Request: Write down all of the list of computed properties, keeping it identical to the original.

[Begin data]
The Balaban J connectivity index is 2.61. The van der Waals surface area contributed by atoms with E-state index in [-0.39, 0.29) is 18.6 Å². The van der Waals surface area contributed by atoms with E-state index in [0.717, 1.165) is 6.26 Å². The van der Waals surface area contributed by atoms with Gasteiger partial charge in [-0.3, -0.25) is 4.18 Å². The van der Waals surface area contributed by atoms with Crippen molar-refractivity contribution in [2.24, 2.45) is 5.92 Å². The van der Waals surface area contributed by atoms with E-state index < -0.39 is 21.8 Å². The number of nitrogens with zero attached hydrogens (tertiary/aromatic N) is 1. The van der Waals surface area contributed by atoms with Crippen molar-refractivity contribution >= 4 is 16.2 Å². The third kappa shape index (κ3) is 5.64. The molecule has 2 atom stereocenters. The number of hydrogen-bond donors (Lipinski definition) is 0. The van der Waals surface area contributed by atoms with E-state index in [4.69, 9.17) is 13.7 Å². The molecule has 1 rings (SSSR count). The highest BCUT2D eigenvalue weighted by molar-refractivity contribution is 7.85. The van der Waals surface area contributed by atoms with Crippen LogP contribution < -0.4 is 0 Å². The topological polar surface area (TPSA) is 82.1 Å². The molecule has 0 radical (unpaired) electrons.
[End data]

The Balaban J connectivity index is 2.61. The van der Waals surface area contributed by atoms with E-state index in [-0.39, 0.29) is 18.6 Å². The van der Waals surface area contributed by atoms with E-state index in [0.717, 1.165) is 6.26 Å². The van der Waals surface area contributed by atoms with Gasteiger partial charge in [-0.3, -0.25) is 4.18 Å². The van der Waals surface area contributed by atoms with Crippen molar-refractivity contribution in [2.24, 2.45) is 5.92 Å². The van der Waals surface area contributed by atoms with E-state index < -0.39 is 21.8 Å². The number of nitrogens with zero attached hydrogens (tertiary/aromatic N) is 1. The van der Waals surface area contributed by atoms with Crippen molar-refractivity contribution >= 4 is 16.2 Å². The third kappa shape index (κ3) is 5.64. The molecule has 2 atom stereocenters. The number of hydrogen-bond donors (Lipinski definition) is 0. The van der Waals surface area contributed by atoms with E-state index in [4.69, 9.17) is 13.7 Å². The molecule has 1 rings (SSSR count). The highest BCUT2D eigenvalue weighted by molar-refractivity contribution is 7.85. The van der Waals surface area contributed by atoms with Crippen LogP contribution < -0.4 is 0 Å². The topological polar surface area (TPSA) is 82.1 Å². The molecule has 0 radical (unpaired) electrons.